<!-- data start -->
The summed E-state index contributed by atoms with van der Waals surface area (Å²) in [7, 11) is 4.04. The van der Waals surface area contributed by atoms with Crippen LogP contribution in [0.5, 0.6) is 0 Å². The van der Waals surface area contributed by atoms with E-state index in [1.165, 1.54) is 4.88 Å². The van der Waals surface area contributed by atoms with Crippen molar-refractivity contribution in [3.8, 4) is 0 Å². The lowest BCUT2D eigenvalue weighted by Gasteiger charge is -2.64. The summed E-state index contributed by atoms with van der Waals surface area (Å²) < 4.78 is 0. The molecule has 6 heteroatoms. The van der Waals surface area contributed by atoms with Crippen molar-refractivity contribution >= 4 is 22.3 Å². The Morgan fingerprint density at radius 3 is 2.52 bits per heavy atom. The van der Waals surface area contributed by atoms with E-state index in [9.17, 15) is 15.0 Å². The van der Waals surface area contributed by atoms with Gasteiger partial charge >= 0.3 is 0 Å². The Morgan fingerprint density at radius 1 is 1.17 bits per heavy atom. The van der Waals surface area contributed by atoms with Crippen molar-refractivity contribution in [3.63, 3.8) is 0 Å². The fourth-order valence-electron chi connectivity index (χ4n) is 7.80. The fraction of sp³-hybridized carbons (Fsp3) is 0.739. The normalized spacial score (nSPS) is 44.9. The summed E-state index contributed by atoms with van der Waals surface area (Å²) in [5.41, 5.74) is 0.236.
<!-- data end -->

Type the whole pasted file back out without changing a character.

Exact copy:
The summed E-state index contributed by atoms with van der Waals surface area (Å²) in [7, 11) is 4.04. The van der Waals surface area contributed by atoms with Crippen LogP contribution in [0.5, 0.6) is 0 Å². The van der Waals surface area contributed by atoms with E-state index in [1.165, 1.54) is 4.88 Å². The van der Waals surface area contributed by atoms with Crippen molar-refractivity contribution in [3.8, 4) is 0 Å². The lowest BCUT2D eigenvalue weighted by Gasteiger charge is -2.64. The summed E-state index contributed by atoms with van der Waals surface area (Å²) < 4.78 is 0. The molecule has 6 heteroatoms. The van der Waals surface area contributed by atoms with Crippen molar-refractivity contribution >= 4 is 22.3 Å². The Morgan fingerprint density at radius 3 is 2.52 bits per heavy atom. The van der Waals surface area contributed by atoms with E-state index in [9.17, 15) is 15.0 Å². The van der Waals surface area contributed by atoms with Gasteiger partial charge >= 0.3 is 0 Å². The Morgan fingerprint density at radius 1 is 1.17 bits per heavy atom. The van der Waals surface area contributed by atoms with Crippen molar-refractivity contribution in [3.63, 3.8) is 0 Å². The fourth-order valence-electron chi connectivity index (χ4n) is 7.80. The fraction of sp³-hybridized carbons (Fsp3) is 0.739. The normalized spacial score (nSPS) is 44.9. The summed E-state index contributed by atoms with van der Waals surface area (Å²) in [5.41, 5.74) is 0.236.